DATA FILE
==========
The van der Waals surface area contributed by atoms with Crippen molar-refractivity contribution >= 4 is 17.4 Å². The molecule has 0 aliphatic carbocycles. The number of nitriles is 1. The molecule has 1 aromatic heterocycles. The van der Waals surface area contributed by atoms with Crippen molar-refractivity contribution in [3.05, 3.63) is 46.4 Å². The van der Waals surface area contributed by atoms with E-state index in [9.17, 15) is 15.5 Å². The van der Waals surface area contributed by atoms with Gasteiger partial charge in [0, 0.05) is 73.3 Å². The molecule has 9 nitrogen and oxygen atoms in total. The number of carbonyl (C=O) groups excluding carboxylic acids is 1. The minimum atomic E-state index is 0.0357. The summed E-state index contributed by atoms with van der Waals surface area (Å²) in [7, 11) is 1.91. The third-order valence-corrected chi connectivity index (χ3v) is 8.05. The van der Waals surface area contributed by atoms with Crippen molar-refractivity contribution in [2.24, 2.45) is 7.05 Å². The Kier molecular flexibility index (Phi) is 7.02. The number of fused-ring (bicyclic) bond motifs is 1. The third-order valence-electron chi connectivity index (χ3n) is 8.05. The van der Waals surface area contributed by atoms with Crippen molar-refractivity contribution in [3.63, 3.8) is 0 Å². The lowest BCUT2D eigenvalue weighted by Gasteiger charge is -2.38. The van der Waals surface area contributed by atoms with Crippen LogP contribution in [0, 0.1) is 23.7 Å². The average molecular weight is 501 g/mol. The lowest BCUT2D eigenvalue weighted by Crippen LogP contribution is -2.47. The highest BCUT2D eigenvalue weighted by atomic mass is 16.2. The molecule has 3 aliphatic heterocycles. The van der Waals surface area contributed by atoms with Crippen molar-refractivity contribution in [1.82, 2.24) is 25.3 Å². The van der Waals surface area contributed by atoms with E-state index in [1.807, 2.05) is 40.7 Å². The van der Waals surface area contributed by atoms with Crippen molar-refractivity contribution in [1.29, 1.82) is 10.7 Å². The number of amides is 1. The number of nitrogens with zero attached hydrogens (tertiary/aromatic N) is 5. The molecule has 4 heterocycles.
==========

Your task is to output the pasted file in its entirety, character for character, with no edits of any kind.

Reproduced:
The van der Waals surface area contributed by atoms with Crippen molar-refractivity contribution >= 4 is 17.4 Å². The molecule has 0 aliphatic carbocycles. The number of nitriles is 1. The molecule has 1 aromatic heterocycles. The van der Waals surface area contributed by atoms with Crippen molar-refractivity contribution in [3.05, 3.63) is 46.4 Å². The van der Waals surface area contributed by atoms with E-state index in [9.17, 15) is 15.5 Å². The van der Waals surface area contributed by atoms with Gasteiger partial charge in [0, 0.05) is 73.3 Å². The molecule has 9 nitrogen and oxygen atoms in total. The number of carbonyl (C=O) groups excluding carboxylic acids is 1. The minimum atomic E-state index is 0.0357. The summed E-state index contributed by atoms with van der Waals surface area (Å²) in [7, 11) is 1.91. The third-order valence-corrected chi connectivity index (χ3v) is 8.05. The van der Waals surface area contributed by atoms with Crippen molar-refractivity contribution in [2.24, 2.45) is 7.05 Å². The Kier molecular flexibility index (Phi) is 7.02. The number of fused-ring (bicyclic) bond motifs is 1. The third-order valence-electron chi connectivity index (χ3n) is 8.05. The van der Waals surface area contributed by atoms with Crippen molar-refractivity contribution in [3.63, 3.8) is 0 Å². The lowest BCUT2D eigenvalue weighted by Gasteiger charge is -2.38. The van der Waals surface area contributed by atoms with Crippen LogP contribution in [0, 0.1) is 23.7 Å². The average molecular weight is 501 g/mol. The lowest BCUT2D eigenvalue weighted by Crippen LogP contribution is -2.47. The highest BCUT2D eigenvalue weighted by atomic mass is 16.2. The molecule has 3 aliphatic heterocycles. The van der Waals surface area contributed by atoms with Crippen molar-refractivity contribution in [1.82, 2.24) is 25.3 Å². The van der Waals surface area contributed by atoms with E-state index in [1.807, 2.05) is 40.7 Å². The van der Waals surface area contributed by atoms with Crippen molar-refractivity contribution in [1.29, 1.82) is 10.7 Å². The number of amides is 1. The number of nitrogens with zero attached hydrogens (tertiary/aromatic N) is 5. The molecule has 4 heterocycles.